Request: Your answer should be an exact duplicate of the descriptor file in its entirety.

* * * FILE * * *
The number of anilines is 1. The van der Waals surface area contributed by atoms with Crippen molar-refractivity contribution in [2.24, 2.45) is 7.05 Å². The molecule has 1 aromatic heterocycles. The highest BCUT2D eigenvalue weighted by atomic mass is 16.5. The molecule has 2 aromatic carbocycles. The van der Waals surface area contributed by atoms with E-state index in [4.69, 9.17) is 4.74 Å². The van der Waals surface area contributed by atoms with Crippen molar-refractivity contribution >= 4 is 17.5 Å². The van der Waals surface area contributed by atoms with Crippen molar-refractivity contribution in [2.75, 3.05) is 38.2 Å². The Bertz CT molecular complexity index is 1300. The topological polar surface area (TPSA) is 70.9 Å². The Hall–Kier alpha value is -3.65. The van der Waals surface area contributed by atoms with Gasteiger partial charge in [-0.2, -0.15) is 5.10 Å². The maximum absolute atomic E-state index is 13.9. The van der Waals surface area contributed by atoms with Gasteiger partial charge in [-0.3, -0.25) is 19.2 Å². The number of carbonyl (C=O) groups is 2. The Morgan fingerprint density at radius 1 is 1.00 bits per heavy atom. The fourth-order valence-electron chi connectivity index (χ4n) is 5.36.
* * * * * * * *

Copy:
The number of anilines is 1. The van der Waals surface area contributed by atoms with Crippen molar-refractivity contribution in [2.24, 2.45) is 7.05 Å². The molecule has 1 aromatic heterocycles. The highest BCUT2D eigenvalue weighted by atomic mass is 16.5. The molecule has 2 aromatic carbocycles. The van der Waals surface area contributed by atoms with E-state index in [4.69, 9.17) is 4.74 Å². The van der Waals surface area contributed by atoms with Crippen molar-refractivity contribution >= 4 is 17.5 Å². The van der Waals surface area contributed by atoms with Crippen molar-refractivity contribution in [2.75, 3.05) is 38.2 Å². The Bertz CT molecular complexity index is 1300. The topological polar surface area (TPSA) is 70.9 Å². The Hall–Kier alpha value is -3.65. The van der Waals surface area contributed by atoms with Gasteiger partial charge in [-0.2, -0.15) is 5.10 Å². The maximum absolute atomic E-state index is 13.9. The van der Waals surface area contributed by atoms with Gasteiger partial charge in [-0.3, -0.25) is 19.2 Å². The number of carbonyl (C=O) groups is 2. The Morgan fingerprint density at radius 1 is 1.00 bits per heavy atom. The fourth-order valence-electron chi connectivity index (χ4n) is 5.36.